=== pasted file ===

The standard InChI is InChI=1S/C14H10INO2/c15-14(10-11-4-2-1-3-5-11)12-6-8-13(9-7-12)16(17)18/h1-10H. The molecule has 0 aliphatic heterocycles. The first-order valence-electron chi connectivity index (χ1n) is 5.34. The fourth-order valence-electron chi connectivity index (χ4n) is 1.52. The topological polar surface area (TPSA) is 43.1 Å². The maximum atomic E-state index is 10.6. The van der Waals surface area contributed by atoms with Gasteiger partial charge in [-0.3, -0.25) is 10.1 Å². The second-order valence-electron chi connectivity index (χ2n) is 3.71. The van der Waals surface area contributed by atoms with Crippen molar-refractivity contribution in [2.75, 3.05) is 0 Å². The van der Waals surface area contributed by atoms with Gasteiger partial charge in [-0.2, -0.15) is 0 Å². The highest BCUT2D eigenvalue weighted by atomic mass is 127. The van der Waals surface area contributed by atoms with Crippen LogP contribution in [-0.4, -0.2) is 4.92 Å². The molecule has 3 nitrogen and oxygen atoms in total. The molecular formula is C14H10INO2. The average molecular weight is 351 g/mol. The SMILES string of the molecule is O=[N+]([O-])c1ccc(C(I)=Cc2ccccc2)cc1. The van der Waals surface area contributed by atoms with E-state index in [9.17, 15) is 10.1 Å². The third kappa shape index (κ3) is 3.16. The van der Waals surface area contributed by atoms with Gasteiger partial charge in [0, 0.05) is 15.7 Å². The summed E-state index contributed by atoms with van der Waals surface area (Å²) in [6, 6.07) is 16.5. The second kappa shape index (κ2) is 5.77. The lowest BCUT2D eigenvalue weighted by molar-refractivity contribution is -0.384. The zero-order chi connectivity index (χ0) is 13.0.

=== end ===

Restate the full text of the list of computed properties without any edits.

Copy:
The standard InChI is InChI=1S/C14H10INO2/c15-14(10-11-4-2-1-3-5-11)12-6-8-13(9-7-12)16(17)18/h1-10H. The molecule has 0 aliphatic heterocycles. The first-order valence-electron chi connectivity index (χ1n) is 5.34. The fourth-order valence-electron chi connectivity index (χ4n) is 1.52. The topological polar surface area (TPSA) is 43.1 Å². The maximum atomic E-state index is 10.6. The van der Waals surface area contributed by atoms with Gasteiger partial charge in [-0.3, -0.25) is 10.1 Å². The second-order valence-electron chi connectivity index (χ2n) is 3.71. The van der Waals surface area contributed by atoms with Crippen molar-refractivity contribution in [2.75, 3.05) is 0 Å². The van der Waals surface area contributed by atoms with Gasteiger partial charge in [-0.2, -0.15) is 0 Å². The highest BCUT2D eigenvalue weighted by atomic mass is 127. The van der Waals surface area contributed by atoms with Crippen LogP contribution in [-0.4, -0.2) is 4.92 Å². The molecule has 3 nitrogen and oxygen atoms in total. The molecular formula is C14H10INO2. The average molecular weight is 351 g/mol. The SMILES string of the molecule is O=[N+]([O-])c1ccc(C(I)=Cc2ccccc2)cc1. The van der Waals surface area contributed by atoms with E-state index in [9.17, 15) is 10.1 Å². The third kappa shape index (κ3) is 3.16. The van der Waals surface area contributed by atoms with Gasteiger partial charge in [0, 0.05) is 15.7 Å². The summed E-state index contributed by atoms with van der Waals surface area (Å²) in [6, 6.07) is 16.5. The second kappa shape index (κ2) is 5.77. The lowest BCUT2D eigenvalue weighted by molar-refractivity contribution is -0.384. The zero-order chi connectivity index (χ0) is 13.0.